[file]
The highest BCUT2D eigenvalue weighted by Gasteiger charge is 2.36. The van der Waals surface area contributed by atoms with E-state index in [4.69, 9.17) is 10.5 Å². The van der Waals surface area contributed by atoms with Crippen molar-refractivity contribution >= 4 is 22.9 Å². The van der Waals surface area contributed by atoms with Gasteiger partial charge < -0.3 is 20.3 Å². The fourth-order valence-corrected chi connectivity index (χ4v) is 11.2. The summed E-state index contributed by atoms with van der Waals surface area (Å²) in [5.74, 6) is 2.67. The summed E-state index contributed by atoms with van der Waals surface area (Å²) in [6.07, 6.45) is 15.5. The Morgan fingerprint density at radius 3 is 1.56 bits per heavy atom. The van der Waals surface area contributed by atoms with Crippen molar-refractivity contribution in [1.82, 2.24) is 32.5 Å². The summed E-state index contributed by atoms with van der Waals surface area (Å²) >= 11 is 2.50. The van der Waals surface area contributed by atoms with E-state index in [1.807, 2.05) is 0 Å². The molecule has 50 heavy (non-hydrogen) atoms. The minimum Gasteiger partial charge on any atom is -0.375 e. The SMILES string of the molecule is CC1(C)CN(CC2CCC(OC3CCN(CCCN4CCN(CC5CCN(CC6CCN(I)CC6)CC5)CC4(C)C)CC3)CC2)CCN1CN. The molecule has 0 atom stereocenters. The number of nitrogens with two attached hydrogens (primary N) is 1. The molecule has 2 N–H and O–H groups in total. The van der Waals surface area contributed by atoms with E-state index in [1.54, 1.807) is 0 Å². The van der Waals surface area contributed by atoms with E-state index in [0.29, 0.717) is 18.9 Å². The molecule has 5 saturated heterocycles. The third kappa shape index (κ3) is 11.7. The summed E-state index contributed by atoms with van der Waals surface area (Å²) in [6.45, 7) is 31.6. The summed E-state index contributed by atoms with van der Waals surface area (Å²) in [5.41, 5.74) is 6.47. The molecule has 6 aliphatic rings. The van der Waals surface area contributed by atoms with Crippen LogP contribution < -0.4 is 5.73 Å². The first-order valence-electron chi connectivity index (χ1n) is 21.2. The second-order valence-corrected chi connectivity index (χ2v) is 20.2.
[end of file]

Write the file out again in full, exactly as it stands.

The highest BCUT2D eigenvalue weighted by Gasteiger charge is 2.36. The van der Waals surface area contributed by atoms with E-state index in [4.69, 9.17) is 10.5 Å². The van der Waals surface area contributed by atoms with Crippen molar-refractivity contribution >= 4 is 22.9 Å². The van der Waals surface area contributed by atoms with Gasteiger partial charge < -0.3 is 20.3 Å². The fourth-order valence-corrected chi connectivity index (χ4v) is 11.2. The summed E-state index contributed by atoms with van der Waals surface area (Å²) in [5.74, 6) is 2.67. The summed E-state index contributed by atoms with van der Waals surface area (Å²) in [6.07, 6.45) is 15.5. The Morgan fingerprint density at radius 3 is 1.56 bits per heavy atom. The van der Waals surface area contributed by atoms with Crippen molar-refractivity contribution in [1.82, 2.24) is 32.5 Å². The summed E-state index contributed by atoms with van der Waals surface area (Å²) >= 11 is 2.50. The van der Waals surface area contributed by atoms with E-state index in [1.807, 2.05) is 0 Å². The molecule has 50 heavy (non-hydrogen) atoms. The minimum Gasteiger partial charge on any atom is -0.375 e. The SMILES string of the molecule is CC1(C)CN(CC2CCC(OC3CCN(CCCN4CCN(CC5CCN(CC6CCN(I)CC6)CC5)CC4(C)C)CC3)CC2)CCN1CN. The molecule has 0 atom stereocenters. The number of nitrogens with two attached hydrogens (primary N) is 1. The molecule has 2 N–H and O–H groups in total. The van der Waals surface area contributed by atoms with E-state index in [1.54, 1.807) is 0 Å². The van der Waals surface area contributed by atoms with E-state index in [0.29, 0.717) is 18.9 Å². The molecule has 5 saturated heterocycles. The third kappa shape index (κ3) is 11.7. The summed E-state index contributed by atoms with van der Waals surface area (Å²) in [6.45, 7) is 31.6. The summed E-state index contributed by atoms with van der Waals surface area (Å²) in [5.41, 5.74) is 6.47. The molecule has 6 aliphatic rings. The van der Waals surface area contributed by atoms with Crippen LogP contribution < -0.4 is 5.73 Å². The first-order valence-electron chi connectivity index (χ1n) is 21.2. The second-order valence-corrected chi connectivity index (χ2v) is 20.2.